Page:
People are so distracted these days, and this is done on purpose to take you away from the liberties that are being taken away from you and you can't even see it. By not having the foreign worker policy being changed to exclude Whistler, and the work visa policy being considered, what is happening is that you are forcing Whistler to deal with what they have, Canadians that deserve a better wage, an affordable place to live, so they are not having to live paycheque to paycheque.  

At the beginning of this season the Whistler Chamber of Commerce was complaining that if the foreign worker policy was not amended for Whistler this upcoming season, business would not be able to operate 100 per cent and guests coming to Whistler would suffer.

I have not read one article that has stated this to be true. Where are these businesses that are suffering because of the foreign worker policy being changed?

People say you have to roll with the punches to live this wonderful dream we have here in Whistler. The reality is this is not a dream; this is real life with real people.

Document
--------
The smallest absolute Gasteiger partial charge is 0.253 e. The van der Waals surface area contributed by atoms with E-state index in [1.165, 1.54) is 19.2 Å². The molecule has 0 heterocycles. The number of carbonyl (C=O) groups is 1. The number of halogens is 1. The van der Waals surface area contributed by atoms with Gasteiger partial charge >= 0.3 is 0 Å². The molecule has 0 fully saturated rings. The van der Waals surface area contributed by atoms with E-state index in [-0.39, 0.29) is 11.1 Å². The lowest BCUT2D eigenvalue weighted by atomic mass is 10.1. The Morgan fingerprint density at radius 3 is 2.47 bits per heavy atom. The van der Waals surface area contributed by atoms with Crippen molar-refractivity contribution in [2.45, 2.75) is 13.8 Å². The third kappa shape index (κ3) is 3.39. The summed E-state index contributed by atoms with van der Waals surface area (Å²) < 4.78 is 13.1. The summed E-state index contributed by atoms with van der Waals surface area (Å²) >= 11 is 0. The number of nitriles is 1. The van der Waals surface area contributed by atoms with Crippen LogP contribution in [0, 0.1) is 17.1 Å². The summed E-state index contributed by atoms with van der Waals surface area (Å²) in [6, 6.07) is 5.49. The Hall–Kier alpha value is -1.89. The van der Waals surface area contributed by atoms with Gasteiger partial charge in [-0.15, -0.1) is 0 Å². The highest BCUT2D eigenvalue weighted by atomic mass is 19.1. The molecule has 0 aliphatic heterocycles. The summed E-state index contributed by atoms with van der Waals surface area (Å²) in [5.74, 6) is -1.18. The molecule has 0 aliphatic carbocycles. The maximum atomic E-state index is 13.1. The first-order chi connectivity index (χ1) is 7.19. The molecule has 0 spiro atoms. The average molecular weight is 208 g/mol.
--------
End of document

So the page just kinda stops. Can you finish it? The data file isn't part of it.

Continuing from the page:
Someone should not have to depend on the food bank to eat to live a dream — there should never be a homeless individual in this town. That is not my interpretation of a dream — it sounds more like a nightmare.

You might be thinking, "If Whistler bothers you so much, why stay?" I love my surroundings and I feel it's necessary to take a stand for what is right. People come here for short amounts of time, they do not get caught up in the other side of Whistler and rightfully so, it's a working holiday.

But there are people here that have made Whistler their home. I think these people are over looked a lot of the time because there is this influx of people that come here every year, and the business of Whistler know this. The views and opinions get lost because there is that person that will do it cheaper and faster and not ask any questions.

Yes, I know I went on about two separate issues, but if you think about it they affect each other equally.

Paul Rowe

easy to get lost in the alps, too